Be in the world but not of it – or set up your own

Christians like quoting the “be in the world not of it” mantra. However, I think that the tendency is to shun “being of the world” (whatever that really means) to such an extent that a parallel world is established that looks disarmingly like the real one but with a glossy Christian smile all over it. Thus we have Christian tv shows, Christian clothing, rapture-ready mugs, Christian clubs, Christian music and so on. And now we have “Christian Idol”. Surely that is an oxymoron? TBN (Christian US Broadcasting Network) will be hosting Christian reality show called “Gifted“.

National auditions for the Gifted talent competition were held over a year long period in churches situated in major markets throughout the United States”.

What will they be performing? Apparently a recording of the finalists singing “Amazing Love (You Are My King)” (must confess I don’t know that one) will get radio airplay. Now I have no issue with people entering talent quests etc (although you would not find me anywhere near such a thing, even if had talent), but something grates for me about Christians competing with each other singing worship songs. It somehow seems to miss the essence of worship to me, a God focused action, not “how good am I”. Join American/Australian/anywhere in the world Idol if you wish to showcase your talent. We don’t need it wrapped up in Christian trimmings.

How will we ever share the story of Jesus with others if we continue to construct and live in a Christian parallel universe?

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11 thoughts on “Be in the world but not of it – or set up your own

  1. Ugh! Christian World Inc. How scary!

    Do you think these attempts to recreate their own little trademark Western society occur because they are disconnected from reality already by living within a money-centred, media-informed culture? Where does this thinking come from?

  2. Good point Scott. There is something to be said for integrity even if it is perhaps not the ideal picture of incarnation. Anna, I think that a big part of the problem is Scott’s fave reason for things – the prevalence of dualism. Amongst many Christians there is a strong sense of US and THEM – Christians and everyone else. It does not need much more of a stretch to be wary of “them” and determined to be set apart. However, we are as much a part of our culture as “they” are, so to feel better about it we set up the Christian western society, embedded in and mirroring the society in which it exists. In the end the picture is “in the world, not of it, but looking a lot like it”. Somehow we feel better with emulating the world if we can say “but it is a Christian (club, show, quest, group etc).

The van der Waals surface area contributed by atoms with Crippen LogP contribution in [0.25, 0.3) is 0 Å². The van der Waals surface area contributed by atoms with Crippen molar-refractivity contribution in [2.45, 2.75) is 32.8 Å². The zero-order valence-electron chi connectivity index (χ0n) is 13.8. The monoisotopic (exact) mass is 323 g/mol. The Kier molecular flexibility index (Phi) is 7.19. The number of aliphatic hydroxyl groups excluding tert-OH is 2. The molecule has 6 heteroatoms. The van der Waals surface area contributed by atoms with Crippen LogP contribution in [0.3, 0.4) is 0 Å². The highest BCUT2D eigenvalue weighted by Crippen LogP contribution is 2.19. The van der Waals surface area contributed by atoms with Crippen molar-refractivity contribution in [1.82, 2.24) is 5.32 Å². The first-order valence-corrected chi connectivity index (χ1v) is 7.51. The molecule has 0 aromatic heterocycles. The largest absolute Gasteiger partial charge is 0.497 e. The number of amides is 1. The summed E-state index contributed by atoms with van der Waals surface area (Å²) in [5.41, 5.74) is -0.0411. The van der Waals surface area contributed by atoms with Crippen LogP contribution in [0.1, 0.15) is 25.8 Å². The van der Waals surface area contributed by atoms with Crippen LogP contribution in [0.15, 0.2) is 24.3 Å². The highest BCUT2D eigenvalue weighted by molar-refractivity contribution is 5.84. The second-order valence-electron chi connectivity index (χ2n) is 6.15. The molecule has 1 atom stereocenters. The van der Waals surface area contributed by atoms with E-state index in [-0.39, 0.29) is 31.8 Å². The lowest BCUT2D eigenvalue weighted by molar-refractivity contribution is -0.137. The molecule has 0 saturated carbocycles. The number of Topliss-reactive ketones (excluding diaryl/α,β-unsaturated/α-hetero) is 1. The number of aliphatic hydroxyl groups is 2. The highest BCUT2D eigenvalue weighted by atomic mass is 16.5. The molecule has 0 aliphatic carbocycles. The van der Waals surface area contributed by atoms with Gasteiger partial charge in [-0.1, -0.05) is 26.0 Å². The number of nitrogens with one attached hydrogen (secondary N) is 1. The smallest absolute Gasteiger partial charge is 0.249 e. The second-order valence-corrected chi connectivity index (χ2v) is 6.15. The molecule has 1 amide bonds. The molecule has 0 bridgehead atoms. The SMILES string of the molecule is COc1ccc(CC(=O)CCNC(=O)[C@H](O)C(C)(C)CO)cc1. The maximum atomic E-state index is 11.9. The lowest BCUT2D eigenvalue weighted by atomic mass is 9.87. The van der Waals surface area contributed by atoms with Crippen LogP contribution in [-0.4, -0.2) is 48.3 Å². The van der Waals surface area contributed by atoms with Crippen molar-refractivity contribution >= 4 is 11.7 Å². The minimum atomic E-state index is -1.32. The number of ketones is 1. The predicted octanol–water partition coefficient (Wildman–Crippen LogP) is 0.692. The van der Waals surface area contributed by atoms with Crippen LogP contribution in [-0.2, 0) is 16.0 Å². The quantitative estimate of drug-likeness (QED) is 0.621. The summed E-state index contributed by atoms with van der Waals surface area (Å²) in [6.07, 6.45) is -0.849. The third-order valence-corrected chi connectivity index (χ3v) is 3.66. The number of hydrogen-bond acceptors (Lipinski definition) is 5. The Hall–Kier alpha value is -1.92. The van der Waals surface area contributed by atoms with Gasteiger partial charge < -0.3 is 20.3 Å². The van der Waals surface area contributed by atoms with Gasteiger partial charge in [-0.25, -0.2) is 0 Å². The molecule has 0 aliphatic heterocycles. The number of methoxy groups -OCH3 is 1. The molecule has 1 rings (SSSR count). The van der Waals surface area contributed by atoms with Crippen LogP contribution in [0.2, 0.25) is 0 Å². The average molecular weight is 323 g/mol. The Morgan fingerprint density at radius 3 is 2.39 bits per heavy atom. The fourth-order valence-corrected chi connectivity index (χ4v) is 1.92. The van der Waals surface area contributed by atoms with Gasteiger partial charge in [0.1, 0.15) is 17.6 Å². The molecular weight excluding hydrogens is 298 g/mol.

3. I never understood what Christian tv shows, Christian clothing, rapture-ready mugs, Christian clubs, Christian music were anyways. I just thought they were one of the weird marketing campaigns from the US… [Good to see an update!]

  4. Yeah, they’re thinking of making Hindu music and clubs now over here. Plus we already have the Mugs and clothings. It’s like we’re being pushed into a vast cage where it appears everything is jolly. It’s like its a false sense of security….

  5. That’s interesting… we don’t have (at least I have not seen) mugs etc promoting slogans or other aspects of faiths other than Christianity here. There is something cheapening about capturing faith as a marketing strategy. Are you Hindu? If yes, what do you think of the mugs and clothing etc that you describe in your comment?

  6. Yes I am a Hindu. To me it seems more of a “selling you faith” thing rather than promoting it. We don’t need T-shirts or mugs to show support for our faith. Actually [I hope not to hurt anyone] I just believe that God is one for all. Not broken up by religion where each sees him in his own different way. It’s just faith in him that is what we need and not Mugs, pens, t-shirts….

  7. I’d have to agree with you, Christina. The parallel world which has been constructed is kinda yucky, especially knowing that it’s all a marketing ploy to “sell” Jesus. I’d rather have normal people than crazed marketers. 🙂

    Good thoughts, keep it up!

    Oh, and Ashish, I’m with you, my friend. I claim no special revelation of God, but I suspect that you’re right on the issue. 🙂

  8. I see nothing wrong with wearing clothing that expresses your Faith. It is a good conversation starter. I also see nothing wrong with Christian news, Hindu news, etc. The show Christian Idol, I can’t comment on that one as I know nothing about it. But if you are a religious person, there is nothing wrong with trying to live in a culture that represents your Faith.

  9. I think we have a good example of what it looks like to live out faith and engage in culture through Jesus. He was clearly part of his culture – he shared the same practices, dressed the same, ate the same food etc. Externally, I don’t think there was much to separate him from the “run-of-the-mill” Jew. But what he said and did set him apart, expressed the freshness and life that he brought to the Jewish faith. I would hope that this would be how I express my faith, rather than being initiated by branding. I don’t have a problem though with wearing clothing that expresses something important to you.

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